Dial the clock back a couple of years and Kevin Love is the hottest commodity on the NBA market so much so every team wants him. His collection of top level rebounding and scoring far away from the basket makes him an absolute must have on any team in the modern NBA game that prioritizes a three point shooting big guy. The Cleveland Cavaliers with a mix of draft picks, players and ample salary cap space got in ahead of the rest and signed him up.

Aligning forces with LeBron James and Kyrie Irving, Love’s numbers have unsurprisingly tailed off a bit as he is the third force in the reigning champions rich offensive line. Unlike the Minnesota Timberwolves days where everything went through him, playing alongside two future Hall of Fame inductees definitely comes with some sacrifice.

Despite the fact Love averaged 19 points and 11 rebounds per game in the just ended regular season, the former UCLA Forward is still one of the league’s best players. His 2017 All-Star selection buttresses that point. Unlike many other suitors, Boston Celtics had a big chance to nab Love from Minnesota but fluffed its biggest chance to do so.

Armed with a dozen first round picks and several second and third tier players to throw into a trade, Boston bulked at the opportunity and let the Cavs swoop in for his service. In the present, Love and the Cavs just completed a demolition exercise with Boston at the receiving end of the demolition process.

Late to the party through the previous rounds of the postseason, Love exploded on his former suitor with 22.6 points and 12.4 rebounds in the exhibition that lasted five games; one more than nemesis Golden State Warriors played against San Antonio Spurs. Draining shots from the arc on one end of the court while blocking Al Horford on the other end was Love.

Facilitating outlet passes for LeBron James’ rim rocking dunks was Love and gobbling up rebounds on both ends of the court was Love; yet this was a guy who at a point looked destined to be in the green jersey. However, Boston let Love walk and watched him sign for Cleveland and win a Championship later that year. As things stand, Russell Westbrook’s UCLA roommate is heading to his second straight NBA Finals and that is omitting the 2014-2015 Finals he missed due to a shoulder injury. Fortunately for Boston, it has a chance to correct that error by getting a “Second Love”. “Second Love” here refers to a top level talent that can get the side to win now and more in the future. “Second Love” here refers to Paul George and Jimmy Butler; not Blake Griffin nor LaMarcus Aldridge but just Butler and George.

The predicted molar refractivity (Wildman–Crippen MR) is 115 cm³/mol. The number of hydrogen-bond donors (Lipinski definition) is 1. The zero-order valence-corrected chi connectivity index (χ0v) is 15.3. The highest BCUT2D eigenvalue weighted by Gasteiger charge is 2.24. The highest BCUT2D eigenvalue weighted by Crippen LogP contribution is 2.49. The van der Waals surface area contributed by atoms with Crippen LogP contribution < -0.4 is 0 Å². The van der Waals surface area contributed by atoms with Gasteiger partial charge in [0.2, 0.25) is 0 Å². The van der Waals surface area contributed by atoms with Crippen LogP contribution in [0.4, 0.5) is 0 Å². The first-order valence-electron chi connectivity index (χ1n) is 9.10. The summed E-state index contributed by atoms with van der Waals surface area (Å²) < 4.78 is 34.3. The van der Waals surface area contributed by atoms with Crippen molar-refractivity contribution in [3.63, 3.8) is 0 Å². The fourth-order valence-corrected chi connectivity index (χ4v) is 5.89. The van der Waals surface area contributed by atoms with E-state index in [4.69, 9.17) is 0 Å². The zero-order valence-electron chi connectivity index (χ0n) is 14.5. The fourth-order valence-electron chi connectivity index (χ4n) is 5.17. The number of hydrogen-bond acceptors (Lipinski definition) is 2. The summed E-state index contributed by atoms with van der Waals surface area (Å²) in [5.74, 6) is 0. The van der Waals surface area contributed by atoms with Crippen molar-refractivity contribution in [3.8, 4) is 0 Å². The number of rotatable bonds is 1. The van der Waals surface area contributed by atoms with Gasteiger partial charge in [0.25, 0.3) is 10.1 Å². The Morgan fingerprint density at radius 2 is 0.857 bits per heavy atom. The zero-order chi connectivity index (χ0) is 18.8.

After finishing the regular season on top of the Eastern Conference, Point Guard Isaiah Thomas’ rise to be an All-NBA Team Member and with promising youngsters on the roster, Boston has little reason to force the issue and trade for the players noted above. However, after seeing how Boston struggled to put away Chicago Bulls and Washington Wizards before getting almost swept by Cleveland, it is clear Celtics need an upgrade in talent to hang with the big boys. From the eye test angle, Boston needs Butler or George to get its woeful rebounding numbers up. This department is a major Achilles heel of the smallest team in the NBA and nabbing either of George and Butler will go a long way to reduce the impact of missing out on second chance opportunities.

Both players averaged six rebounds per game in the regular season. Those are far from impressive numbers but Boston’s best rebounder alias Al Horford averaged 6.6 for the season. It gets worse when compared to other bigs. For instance, Boston Center Al Horford grabbed 18 rebounds in five games against Cleveland while Kevin Love registered 17 rebounds in just Game 4. Golden State Warriors is a team that struggles to get into the rebound conversation particularly offensive ones. However, the 2015 Champions secured a third consecutive Finals appearance despite getting out rebounded 3-17 by San Antonio Spurs in Game 4 of the Western Conference Finals.

Horford grabbed a team high 6.6 rebounds in 2016-2017.

The difference between Golden State and Boston lies in the teams abilities to put the ball through the hoop. Aside Isaiah Thomas, no player on the Celtics roster averaged close to 20 points in the season. On the other hand, George averaged 23.7 points while Butler averaged 23.9 for the season.The team’s prime target, Utah Jazz Small Forward Gordon Hayward, checks in with 21 points in the 2016-2017 season but lacks the postseason experience George and Butler have. Having the upcoming Draft’s first pick is essential in steering every trade potential’s head towards Boston but standing pat as the side has done for long under Danny Ainge is bound to catch up to them sometime in the future.

Having Thomas, Horford and very good players like Jae Crowder and Avery Bradley on the roster makes the ground right to build on and the time to get a Kevin Love-like kind of player for Boston is now.

By Yaw Adjei-Mintah
@YawMintYM on Twitter


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